What would you be doing if you weren’t acting?
JC: Well, I wanted to be a veterinarian for about a week of my life when I was a kid but then I found out about the whole euthanasia thing. I said, “Can't commit to that. Sorry. Can't do it.” But really since the very beginning I looked at my father and he was commanding the room. Every time we had people over he stood in the middle of the room and people were just astounded at his creativity and his animation when he told a story. There was no choice for me. I was just like, “That's how I'm going to get over in the world. I want to be that guy.”
Do you have other ways of expressing yourself that we don’t even know about?
JC: Well, I have a lot of things going on. At a certain point in my life, I was for a long time harnessing it in one direction and it seemed to be a few years ago things just started kind of spilling over the edges and I couldn't control it so much anymore. I kind of let it go wherever it goes. I do have philanthropic concerns and I try not to make it too loud. But I have something called SRI that I'm involved with promoting, which is called System of Rice Intensification, but it's not just for rice it's for other crops. I've been spreading that. I've been going around the world and kind of on a grass roots level directly to the farmers, teaching a method of growing rice that uses 50% less water and 90% less seed and yields four times as much rice. It's an incredible thing. If you want to check it out, if you want to see anything about it it's on the Better U website. BetterUFoundation.org, which is my foundation. And creatively there's Twitter. No, but I also paint. I paint a lot and this is a huge passion for me. So when I'm not acting I wake up every morning and I have my coffee and I pick up a paintbrush. It's not just something I do on the sun porch. I have a studio in New York and I haven't revealed it. I've leaked out a couple of little things here and there. There is one in the movie. One of my paintings is in the movie. It's in my den. In the TV den. In one of the scenes. It's one of my paintings. But they're all over the place.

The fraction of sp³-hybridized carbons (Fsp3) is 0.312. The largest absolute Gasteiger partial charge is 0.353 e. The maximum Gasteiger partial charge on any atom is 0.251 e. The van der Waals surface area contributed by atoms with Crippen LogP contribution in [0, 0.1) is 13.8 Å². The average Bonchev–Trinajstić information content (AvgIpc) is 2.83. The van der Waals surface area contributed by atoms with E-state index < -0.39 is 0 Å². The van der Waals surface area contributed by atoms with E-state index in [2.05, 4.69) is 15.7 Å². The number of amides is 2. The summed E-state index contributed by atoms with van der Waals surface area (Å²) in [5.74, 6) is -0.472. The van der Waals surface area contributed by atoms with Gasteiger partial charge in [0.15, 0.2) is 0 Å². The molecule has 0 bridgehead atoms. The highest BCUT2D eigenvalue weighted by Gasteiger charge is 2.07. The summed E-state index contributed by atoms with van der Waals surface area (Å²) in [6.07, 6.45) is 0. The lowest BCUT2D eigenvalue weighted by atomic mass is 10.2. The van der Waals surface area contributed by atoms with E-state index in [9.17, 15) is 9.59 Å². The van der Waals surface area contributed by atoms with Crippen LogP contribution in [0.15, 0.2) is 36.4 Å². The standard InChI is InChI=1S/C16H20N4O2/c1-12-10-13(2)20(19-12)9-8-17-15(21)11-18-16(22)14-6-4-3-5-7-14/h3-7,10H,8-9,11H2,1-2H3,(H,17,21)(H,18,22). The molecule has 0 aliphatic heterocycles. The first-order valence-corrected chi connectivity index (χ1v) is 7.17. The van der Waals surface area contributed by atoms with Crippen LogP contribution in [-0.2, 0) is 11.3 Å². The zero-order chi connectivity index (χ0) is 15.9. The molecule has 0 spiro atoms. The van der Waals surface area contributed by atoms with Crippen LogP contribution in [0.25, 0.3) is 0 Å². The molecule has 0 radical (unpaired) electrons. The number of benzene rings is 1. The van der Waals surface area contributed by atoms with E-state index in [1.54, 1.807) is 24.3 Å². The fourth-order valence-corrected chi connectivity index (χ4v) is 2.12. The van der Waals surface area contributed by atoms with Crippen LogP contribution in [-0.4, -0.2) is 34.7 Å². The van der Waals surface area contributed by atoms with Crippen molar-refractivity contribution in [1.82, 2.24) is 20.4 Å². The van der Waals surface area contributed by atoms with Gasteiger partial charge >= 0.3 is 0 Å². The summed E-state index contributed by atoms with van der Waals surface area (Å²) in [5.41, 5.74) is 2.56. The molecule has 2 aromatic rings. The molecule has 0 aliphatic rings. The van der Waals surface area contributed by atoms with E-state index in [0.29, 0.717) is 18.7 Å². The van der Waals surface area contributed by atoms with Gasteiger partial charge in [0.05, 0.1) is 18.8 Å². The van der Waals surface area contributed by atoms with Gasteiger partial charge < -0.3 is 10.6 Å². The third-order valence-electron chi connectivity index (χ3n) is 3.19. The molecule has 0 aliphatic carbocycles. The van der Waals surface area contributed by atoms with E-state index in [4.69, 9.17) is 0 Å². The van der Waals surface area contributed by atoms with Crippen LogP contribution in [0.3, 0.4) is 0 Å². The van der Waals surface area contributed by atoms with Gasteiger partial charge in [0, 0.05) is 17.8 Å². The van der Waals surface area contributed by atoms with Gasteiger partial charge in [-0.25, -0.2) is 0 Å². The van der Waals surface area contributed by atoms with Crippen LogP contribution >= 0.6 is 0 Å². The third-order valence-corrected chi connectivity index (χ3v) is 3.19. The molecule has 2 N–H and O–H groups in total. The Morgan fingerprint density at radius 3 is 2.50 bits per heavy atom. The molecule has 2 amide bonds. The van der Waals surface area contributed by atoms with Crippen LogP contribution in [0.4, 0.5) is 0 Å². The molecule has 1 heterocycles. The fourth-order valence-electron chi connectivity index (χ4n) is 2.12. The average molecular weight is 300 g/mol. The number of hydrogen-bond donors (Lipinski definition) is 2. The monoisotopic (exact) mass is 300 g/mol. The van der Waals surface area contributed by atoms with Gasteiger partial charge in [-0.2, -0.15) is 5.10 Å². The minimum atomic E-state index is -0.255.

Is it Impressionism?
JC: Conceptual, impressionistic. I have a painting I'm doing right now I'm doing in New York that I can't wait to get back because I have about five more days. I've spent 200 hours on. It's sixteen feet tall and twelve feet wide and it's a black light painting actually. So it's definitely viewable in the daylight. It's a normal painting, but when you turn the black lights on everything lights up and people come out of the dark and it's kind of interesting. So, yeah, there's a whole other realm for me that's happening that I haven't really revealed to the world yet, but I will.
Do you have a favorite penguin story or memory about working with them?
JC: I got bit a lot. That was a good thing. That was a good thing. I love that scene, the dinner scene, that we're supposed to meet them just sitting in their chairs just pecking fish off the plates. But it was funny because they had the camera in my face and then they would dolly back. They didn't really know what I was going to do with it. They'd dolly back and they had the wranglers, they had broom holes kind of separating and holding back the penguins like a horse race or something, and their heads trying to get at the fish. Then they go, “Okay, Jim. Ready? Go.” It should be called distr-acting, I swear, because it's mayhem basically. I just kind of had to stay in it and have fun with it. But when stuff like that happens inside I'm going, “Yes, yes, go wild.” So that was a good memory.
Was it your idea to have the penguins watch Charlie Chaplin?
JC: Well, it was [director] Mark [Waters]' idea to bring that to the film and of course I went along with it immediately. I don't think it was a conscious thing on his behalf, but it was a parallel, the way that he walks as the tramp and moves as the tramp and then the penguin, he somehow captured that same kind of waddling, something vulnerable that the penguins have. I think that's why we love penguins, because they don't belong just anywhere. They're wobbly and vulnerable. They're not really fish and they're not really birds. That's how I feel.